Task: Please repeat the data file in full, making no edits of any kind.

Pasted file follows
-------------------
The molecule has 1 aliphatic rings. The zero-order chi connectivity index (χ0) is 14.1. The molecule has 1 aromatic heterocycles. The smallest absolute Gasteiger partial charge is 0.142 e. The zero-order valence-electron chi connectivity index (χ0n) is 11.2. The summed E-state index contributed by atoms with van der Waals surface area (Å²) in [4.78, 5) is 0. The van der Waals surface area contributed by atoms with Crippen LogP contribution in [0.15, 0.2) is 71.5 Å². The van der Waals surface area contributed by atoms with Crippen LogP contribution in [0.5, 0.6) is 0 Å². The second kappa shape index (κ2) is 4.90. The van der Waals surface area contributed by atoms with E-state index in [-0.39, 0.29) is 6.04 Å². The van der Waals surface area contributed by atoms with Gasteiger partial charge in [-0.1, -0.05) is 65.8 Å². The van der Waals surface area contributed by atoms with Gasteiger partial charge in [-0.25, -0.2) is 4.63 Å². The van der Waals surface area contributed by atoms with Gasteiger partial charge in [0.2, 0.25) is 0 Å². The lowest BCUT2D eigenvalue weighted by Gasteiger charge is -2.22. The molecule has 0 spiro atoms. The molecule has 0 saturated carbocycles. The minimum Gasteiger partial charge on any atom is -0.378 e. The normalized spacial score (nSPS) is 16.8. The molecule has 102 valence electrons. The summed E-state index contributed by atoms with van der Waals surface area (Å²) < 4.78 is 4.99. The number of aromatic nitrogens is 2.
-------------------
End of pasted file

The molecule has 1 aliphatic rings. The zero-order chi connectivity index (χ0) is 14.1. The molecule has 1 aromatic heterocycles. The smallest absolute Gasteiger partial charge is 0.142 e. The zero-order valence-electron chi connectivity index (χ0n) is 11.2. The summed E-state index contributed by atoms with van der Waals surface area (Å²) in [4.78, 5) is 0. The van der Waals surface area contributed by atoms with Crippen LogP contribution in [0.15, 0.2) is 71.5 Å². The van der Waals surface area contributed by atoms with Crippen LogP contribution in [0.5, 0.6) is 0 Å². The second kappa shape index (κ2) is 4.90. The van der Waals surface area contributed by atoms with E-state index in [-0.39, 0.29) is 6.04 Å². The van der Waals surface area contributed by atoms with Gasteiger partial charge in [-0.1, -0.05) is 65.8 Å². The van der Waals surface area contributed by atoms with Gasteiger partial charge in [-0.25, -0.2) is 4.63 Å². The van der Waals surface area contributed by atoms with Gasteiger partial charge in [0.2, 0.25) is 0 Å². The lowest BCUT2D eigenvalue weighted by Gasteiger charge is -2.22. The molecule has 0 spiro atoms. The molecule has 0 saturated carbocycles. The minimum Gasteiger partial charge on any atom is -0.378 e. The normalized spacial score (nSPS) is 16.8. The molecule has 102 valence electrons. The summed E-state index contributed by atoms with van der Waals surface area (Å²) < 4.78 is 4.99. The number of aromatic nitrogens is 2.